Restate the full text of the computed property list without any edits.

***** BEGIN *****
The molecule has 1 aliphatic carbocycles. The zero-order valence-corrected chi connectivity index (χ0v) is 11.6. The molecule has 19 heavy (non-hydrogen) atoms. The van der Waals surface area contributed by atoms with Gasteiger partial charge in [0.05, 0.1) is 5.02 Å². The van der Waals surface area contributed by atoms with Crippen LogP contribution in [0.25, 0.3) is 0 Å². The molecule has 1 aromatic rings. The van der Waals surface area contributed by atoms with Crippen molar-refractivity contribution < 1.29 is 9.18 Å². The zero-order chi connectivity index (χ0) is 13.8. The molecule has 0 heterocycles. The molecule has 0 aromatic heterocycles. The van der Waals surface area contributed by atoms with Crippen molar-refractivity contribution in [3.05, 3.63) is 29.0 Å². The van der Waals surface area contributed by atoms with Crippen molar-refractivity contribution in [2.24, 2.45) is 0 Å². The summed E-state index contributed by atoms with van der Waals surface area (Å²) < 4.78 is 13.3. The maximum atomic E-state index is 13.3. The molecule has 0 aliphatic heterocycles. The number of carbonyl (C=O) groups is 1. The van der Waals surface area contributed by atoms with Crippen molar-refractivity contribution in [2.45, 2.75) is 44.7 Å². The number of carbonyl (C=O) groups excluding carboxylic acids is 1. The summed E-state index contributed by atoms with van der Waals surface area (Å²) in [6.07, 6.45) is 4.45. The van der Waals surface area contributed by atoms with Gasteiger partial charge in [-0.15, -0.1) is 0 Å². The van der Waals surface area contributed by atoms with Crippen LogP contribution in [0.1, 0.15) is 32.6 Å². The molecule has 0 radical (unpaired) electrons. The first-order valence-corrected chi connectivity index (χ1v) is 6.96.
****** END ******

The molecule has 1 aliphatic carbocycles. The zero-order valence-corrected chi connectivity index (χ0v) is 11.6. The molecule has 19 heavy (non-hydrogen) atoms. The van der Waals surface area contributed by atoms with Gasteiger partial charge in [0.05, 0.1) is 5.02 Å². The van der Waals surface area contributed by atoms with Crippen LogP contribution in [0.25, 0.3) is 0 Å². The molecule has 1 aromatic rings. The van der Waals surface area contributed by atoms with Crippen molar-refractivity contribution < 1.29 is 9.18 Å². The zero-order chi connectivity index (χ0) is 13.8. The molecule has 0 heterocycles. The molecule has 0 aromatic heterocycles. The van der Waals surface area contributed by atoms with Crippen molar-refractivity contribution in [3.05, 3.63) is 29.0 Å². The van der Waals surface area contributed by atoms with Crippen molar-refractivity contribution in [2.24, 2.45) is 0 Å². The summed E-state index contributed by atoms with van der Waals surface area (Å²) < 4.78 is 13.3. The maximum atomic E-state index is 13.3. The molecule has 0 aliphatic heterocycles. The number of carbonyl (C=O) groups is 1. The van der Waals surface area contributed by atoms with Crippen molar-refractivity contribution in [2.45, 2.75) is 44.7 Å². The number of carbonyl (C=O) groups excluding carboxylic acids is 1. The summed E-state index contributed by atoms with van der Waals surface area (Å²) in [6.07, 6.45) is 4.45. The van der Waals surface area contributed by atoms with Gasteiger partial charge in [-0.15, -0.1) is 0 Å². The van der Waals surface area contributed by atoms with Crippen LogP contribution in [0.1, 0.15) is 32.6 Å². The molecule has 0 radical (unpaired) electrons. The first-order valence-corrected chi connectivity index (χ1v) is 6.96.